Lenny Craig and I played one really good match in a place in Gloucester. Lenny beat me because I started out real good and we were shooting well into the 50s and 60s then after about four hours I was shooting in the low 50s and Lenny was still hitting 55 and 60. We were playing what was called a freeze out, where each person would put up an amount of money, in this case it was $100, then play for so much per game and when somebody won the $100 it was over. We were playing for $10 a game and I was only a few games away from breaking his back earlier, because I came out strong. There was one game in that match where I played something like 67 and lost it. I didn’t crumble after that and it wasn’t the deciding game or anything, it was just a game we played during the match. That was just the caliber of darts we were playing. I remember me & Whitey Vitorski played Jack Fletcher & Joe Swartz and Whitey shot a 57 and I shot a 69 and we barely won. We weren’t keeping track of what the whole score was in those games but we would sometimes add a game up at the end. Most of the time we didn’t know what the total score was.

Ernie and Jim came down to a place Lenny Craig and I were in, looking for Lenny Craig to play a money match. Lenny wasn’t sure about the money end, if there was any, so we went up there and watched Ernie drop $500 in a card game, then another $500 on the dart board, and that’s a lot of money for a guy that did roofing for a living. He had Joe T. , the owner behind him but still, that’s a bundle. There was some talk that Ernie was connected to the Irish Mafia, but I wasn’t sure about that.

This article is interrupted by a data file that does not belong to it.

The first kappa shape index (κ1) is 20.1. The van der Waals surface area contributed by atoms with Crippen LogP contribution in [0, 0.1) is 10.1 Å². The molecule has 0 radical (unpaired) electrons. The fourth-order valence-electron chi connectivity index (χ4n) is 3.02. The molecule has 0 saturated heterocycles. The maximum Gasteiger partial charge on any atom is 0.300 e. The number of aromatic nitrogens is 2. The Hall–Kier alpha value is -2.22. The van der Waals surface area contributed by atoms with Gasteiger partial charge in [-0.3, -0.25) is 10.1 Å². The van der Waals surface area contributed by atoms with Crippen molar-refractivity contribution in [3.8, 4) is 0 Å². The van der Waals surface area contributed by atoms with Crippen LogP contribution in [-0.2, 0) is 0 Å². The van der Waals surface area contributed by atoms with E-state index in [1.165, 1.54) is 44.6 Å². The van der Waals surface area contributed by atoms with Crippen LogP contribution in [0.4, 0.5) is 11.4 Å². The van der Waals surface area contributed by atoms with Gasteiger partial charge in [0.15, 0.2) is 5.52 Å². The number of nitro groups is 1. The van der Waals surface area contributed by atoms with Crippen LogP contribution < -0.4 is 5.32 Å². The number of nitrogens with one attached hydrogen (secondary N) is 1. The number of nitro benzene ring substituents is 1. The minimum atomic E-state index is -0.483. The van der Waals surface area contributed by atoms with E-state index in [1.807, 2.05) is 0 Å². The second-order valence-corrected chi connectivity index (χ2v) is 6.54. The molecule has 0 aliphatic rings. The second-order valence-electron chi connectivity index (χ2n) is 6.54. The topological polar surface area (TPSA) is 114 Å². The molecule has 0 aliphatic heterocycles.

I didn’t start out playing money matches. I started playing for beers, then a quarter a game after I got better and thought I could win. Then after a while, when I’d win most of the time, I started playing for more. At that time I controlled the number of beers I’d drink. I’d have a couple, then just sip on one while I played. I remember one time, a matter of months after I got married, I played a match downstairs in the Fairview Gardens until 7 O’clock in the morning against Peanuts, John Lowery. He got action. He took me into south Philly where we got to playing $100 a game against a guy named Sonny Ricobini. A couple of his brothers, or step brothers got killed, not from darts, from other things. The guy ended up owing us $600 but when I found out who he was I wasn’t going to try to collect it. I told Lowery his cut of the winnings that night was the $600 we were owed.

Me and Joe Dick went to Springfield one time and got playing partners for $100 a nine inning game, and I wanted to get more so I told Joe I was going to hold back a little and for him to pour it on, because he was only throwing fours, five’s and sixes, and he said he was trying already. We played the Store brothers up there, and their favorite game was triple thirteen, and like I said, if you play them off their game they’ll stop calling it, I made three triples eight out of nine games, so we didn’t see that game any more. That didn’t work all the time though. Some good players, if that was their game, they’d come back at it because they’d figure you had your shot and they could still play really well in it.

Bob McLoed was trying to do things with English darts and began using me to build himself up. He had connections and everything and tried to get darts on cable TV, I think Joe Baltadonis played in one, and George Silberzahn did something in Boston, but it never took off. He connected himself with Kwiz darts in England because Unicorn had a distributor in America already. He became sort of a sponsor, but he only paid my entrance fees and I got a royalty off the sales of my signature dart, but that was about it. I was sponsored by Schmidt’s beer just before my accident. They paid my travel and board as well as entrance fees.